US Commerce Secretary Wilbur Ross has now reportedly confirmed that the government will allow companies in the region to work with Huawei on 5G. Mr. Ross indicates that the move is intended to strengthen the United States' position in the industry. That's in addition to "protecting national security" interests pertaining to foreign policy. To that end, the Commerce Department and other agencies have signed on to allow companies in the US to work with Huawei on 5G standards.
The rule change follows the addition of Huawei to the US Entity List last year. That effectively banned US companies from working with Huawei across the board. It has also discouraged some companies outside of the region from working with the Chinese tech giant.
US companies such as Qualcomm have been calling for such a rule since late 2019. The CEO of Qualcomm pointed out, at the time, that standards are imperative. And, without the interaction and cooperation of international companies and industry leaders such as Huawei, global standardization is not possible. Or, the US simply won't be a part of setting the standards.
This won't just apply to 5G technologies either
As noted above, this doesn't necessarily change things for Huawei. It does mean that the company can continue working on the standardization of technologies it leads on. But it doesn't mean that it will be able to move forward with its proposal to license 5G tech to US companies, for example.
Perhaps more importantly, it doesn't allow Huawei to step away from bans that have forced the company to look elsewhere for components for its products. The company has had a great deal of difficulty sourcing those for everything from its smartphones and tablets to its chipset division.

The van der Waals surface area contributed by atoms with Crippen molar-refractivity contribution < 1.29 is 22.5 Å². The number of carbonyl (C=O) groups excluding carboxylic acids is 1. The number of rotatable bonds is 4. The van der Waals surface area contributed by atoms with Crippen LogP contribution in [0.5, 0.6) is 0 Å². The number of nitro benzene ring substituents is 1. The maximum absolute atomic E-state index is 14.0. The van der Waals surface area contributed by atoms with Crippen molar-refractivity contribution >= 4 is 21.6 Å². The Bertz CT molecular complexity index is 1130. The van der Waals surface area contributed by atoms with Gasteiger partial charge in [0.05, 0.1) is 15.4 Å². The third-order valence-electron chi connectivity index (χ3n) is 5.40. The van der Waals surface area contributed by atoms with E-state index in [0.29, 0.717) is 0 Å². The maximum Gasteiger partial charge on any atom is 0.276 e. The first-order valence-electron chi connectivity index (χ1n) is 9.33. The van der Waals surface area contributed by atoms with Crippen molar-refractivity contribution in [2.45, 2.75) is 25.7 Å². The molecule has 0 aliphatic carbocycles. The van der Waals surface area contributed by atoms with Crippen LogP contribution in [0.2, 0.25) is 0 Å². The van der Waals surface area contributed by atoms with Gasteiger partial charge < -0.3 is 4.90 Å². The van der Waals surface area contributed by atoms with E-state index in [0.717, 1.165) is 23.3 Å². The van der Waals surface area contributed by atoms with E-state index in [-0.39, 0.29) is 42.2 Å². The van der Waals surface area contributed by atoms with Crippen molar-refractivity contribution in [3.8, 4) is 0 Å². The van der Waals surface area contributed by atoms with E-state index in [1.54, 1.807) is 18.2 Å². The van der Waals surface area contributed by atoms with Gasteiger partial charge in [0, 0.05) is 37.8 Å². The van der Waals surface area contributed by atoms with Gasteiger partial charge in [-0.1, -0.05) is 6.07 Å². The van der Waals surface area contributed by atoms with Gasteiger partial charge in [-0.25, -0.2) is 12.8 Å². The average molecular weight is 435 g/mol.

In some cases, that's been a direct result of long-time partners opting to work in and with the US as opposed to working with Huawei. But it will extend further than just 5G too.
According to the reported announcement from the Commerce Department, the US needs to be participating in standards-setting for all upcoming tech advancements. That, of course, includes 5G. But it also includes the US maintaining "influences" on standards for autonomous vehicles, artificial intelligence, and "other cutting-edge technologies."
The implication is that the Commerce Department doesn't want to see any US company or partners left behind on big tech innovations. So it appears to be setting up and maintaining a line between two activities. Namely, those are working with a banned company and working with a banned company on standards. Those standards aren't necessarily going to be limited to 5G or even to Huawei if the US is going to remain in the loop and competitive.
When does this rule go into effect?
With the new rule in place, companies will be able to work with the banned company. But it's not immediately clear how far that will extend. Presumably, that will extend to other banned companies too. Or at least it will as long as those companies have a measurable impact on the formation of standards. Or if the company in question is an industry leader in its respective technology fields.
That will likely be clarified with the publication of the rule.
The rule change could be published as early as today. It is currently waiting to be published by the Federal Register. That's according to individuals reportedly familiar with the process.